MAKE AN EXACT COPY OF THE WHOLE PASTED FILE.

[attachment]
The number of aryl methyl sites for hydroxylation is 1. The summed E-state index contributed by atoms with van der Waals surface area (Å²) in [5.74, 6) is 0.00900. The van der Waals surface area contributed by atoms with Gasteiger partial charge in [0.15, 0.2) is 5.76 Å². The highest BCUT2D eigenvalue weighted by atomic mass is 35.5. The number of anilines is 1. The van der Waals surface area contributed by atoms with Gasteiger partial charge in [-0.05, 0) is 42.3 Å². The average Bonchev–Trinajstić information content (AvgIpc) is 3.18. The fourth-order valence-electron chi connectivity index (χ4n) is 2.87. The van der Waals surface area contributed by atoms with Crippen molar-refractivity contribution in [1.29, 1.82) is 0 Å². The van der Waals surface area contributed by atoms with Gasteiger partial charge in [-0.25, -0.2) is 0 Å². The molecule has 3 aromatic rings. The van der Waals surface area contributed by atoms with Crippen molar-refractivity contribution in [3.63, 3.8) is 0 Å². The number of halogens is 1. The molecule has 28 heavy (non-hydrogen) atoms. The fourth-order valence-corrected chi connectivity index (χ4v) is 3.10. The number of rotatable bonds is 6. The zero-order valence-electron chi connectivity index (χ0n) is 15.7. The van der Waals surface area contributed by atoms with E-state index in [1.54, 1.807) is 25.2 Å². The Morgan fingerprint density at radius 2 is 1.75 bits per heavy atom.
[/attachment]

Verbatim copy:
The number of aryl methyl sites for hydroxylation is 1. The summed E-state index contributed by atoms with van der Waals surface area (Å²) in [5.74, 6) is 0.00900. The van der Waals surface area contributed by atoms with Gasteiger partial charge in [0.15, 0.2) is 5.76 Å². The highest BCUT2D eigenvalue weighted by atomic mass is 35.5. The number of anilines is 1. The van der Waals surface area contributed by atoms with Gasteiger partial charge in [-0.05, 0) is 42.3 Å². The average Bonchev–Trinajstić information content (AvgIpc) is 3.18. The fourth-order valence-electron chi connectivity index (χ4n) is 2.87. The van der Waals surface area contributed by atoms with Crippen molar-refractivity contribution in [1.29, 1.82) is 0 Å². The van der Waals surface area contributed by atoms with Gasteiger partial charge in [-0.25, -0.2) is 0 Å². The molecule has 3 aromatic rings. The van der Waals surface area contributed by atoms with Crippen molar-refractivity contribution in [3.63, 3.8) is 0 Å². The number of halogens is 1. The molecule has 28 heavy (non-hydrogen) atoms. The fourth-order valence-corrected chi connectivity index (χ4v) is 3.10. The number of rotatable bonds is 6. The zero-order valence-electron chi connectivity index (χ0n) is 15.7. The van der Waals surface area contributed by atoms with E-state index in [1.54, 1.807) is 25.2 Å². The Morgan fingerprint density at radius 2 is 1.75 bits per heavy atom.